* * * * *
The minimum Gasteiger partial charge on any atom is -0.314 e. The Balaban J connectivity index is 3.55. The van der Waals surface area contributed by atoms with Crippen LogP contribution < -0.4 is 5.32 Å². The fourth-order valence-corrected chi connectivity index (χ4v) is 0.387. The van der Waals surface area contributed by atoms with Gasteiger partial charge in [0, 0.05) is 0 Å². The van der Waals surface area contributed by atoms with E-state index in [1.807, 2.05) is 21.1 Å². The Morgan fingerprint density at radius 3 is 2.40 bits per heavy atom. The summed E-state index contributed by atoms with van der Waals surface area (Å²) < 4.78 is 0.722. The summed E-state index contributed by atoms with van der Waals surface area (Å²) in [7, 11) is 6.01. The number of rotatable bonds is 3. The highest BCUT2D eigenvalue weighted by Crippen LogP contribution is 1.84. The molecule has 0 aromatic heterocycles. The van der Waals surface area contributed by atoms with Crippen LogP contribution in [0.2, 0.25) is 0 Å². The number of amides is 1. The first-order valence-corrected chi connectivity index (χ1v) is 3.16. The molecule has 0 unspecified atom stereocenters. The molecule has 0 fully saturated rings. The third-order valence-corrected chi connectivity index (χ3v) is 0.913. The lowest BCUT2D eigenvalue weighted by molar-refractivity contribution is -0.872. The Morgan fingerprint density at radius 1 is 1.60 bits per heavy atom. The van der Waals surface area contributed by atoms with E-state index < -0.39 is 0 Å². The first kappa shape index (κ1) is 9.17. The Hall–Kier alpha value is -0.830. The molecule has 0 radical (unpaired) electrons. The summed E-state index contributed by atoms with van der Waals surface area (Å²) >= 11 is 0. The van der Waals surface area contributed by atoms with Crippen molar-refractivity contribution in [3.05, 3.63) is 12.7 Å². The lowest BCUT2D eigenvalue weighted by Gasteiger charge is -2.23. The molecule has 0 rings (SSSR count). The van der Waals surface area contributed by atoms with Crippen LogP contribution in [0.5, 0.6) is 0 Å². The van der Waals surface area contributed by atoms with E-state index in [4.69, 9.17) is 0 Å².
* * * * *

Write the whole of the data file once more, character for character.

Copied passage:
The minimum Gasteiger partial charge on any atom is -0.314 e. The Balaban J connectivity index is 3.55. The van der Waals surface area contributed by atoms with Crippen LogP contribution < -0.4 is 5.32 Å². The fourth-order valence-corrected chi connectivity index (χ4v) is 0.387. The van der Waals surface area contributed by atoms with Gasteiger partial charge in [0, 0.05) is 0 Å². The van der Waals surface area contributed by atoms with E-state index in [1.807, 2.05) is 21.1 Å². The Morgan fingerprint density at radius 3 is 2.40 bits per heavy atom. The summed E-state index contributed by atoms with van der Waals surface area (Å²) < 4.78 is 0.722. The summed E-state index contributed by atoms with van der Waals surface area (Å²) in [7, 11) is 6.01. The number of rotatable bonds is 3. The highest BCUT2D eigenvalue weighted by Crippen LogP contribution is 1.84. The molecule has 0 aromatic heterocycles. The van der Waals surface area contributed by atoms with Crippen LogP contribution in [0.2, 0.25) is 0 Å². The number of amides is 1. The first-order valence-corrected chi connectivity index (χ1v) is 3.16. The molecule has 0 unspecified atom stereocenters. The molecule has 0 fully saturated rings. The third-order valence-corrected chi connectivity index (χ3v) is 0.913. The lowest BCUT2D eigenvalue weighted by molar-refractivity contribution is -0.872. The Morgan fingerprint density at radius 1 is 1.60 bits per heavy atom. The van der Waals surface area contributed by atoms with E-state index < -0.39 is 0 Å². The first kappa shape index (κ1) is 9.17. The Hall–Kier alpha value is -0.830. The molecule has 0 radical (unpaired) electrons. The summed E-state index contributed by atoms with van der Waals surface area (Å²) >= 11 is 0. The van der Waals surface area contributed by atoms with Crippen molar-refractivity contribution in [3.05, 3.63) is 12.7 Å². The lowest BCUT2D eigenvalue weighted by Gasteiger charge is -2.23. The molecule has 0 rings (SSSR count). The van der Waals surface area contributed by atoms with Crippen LogP contribution in [0.5, 0.6) is 0 Å². The van der Waals surface area contributed by atoms with E-state index in [4.69, 9.17) is 0 Å².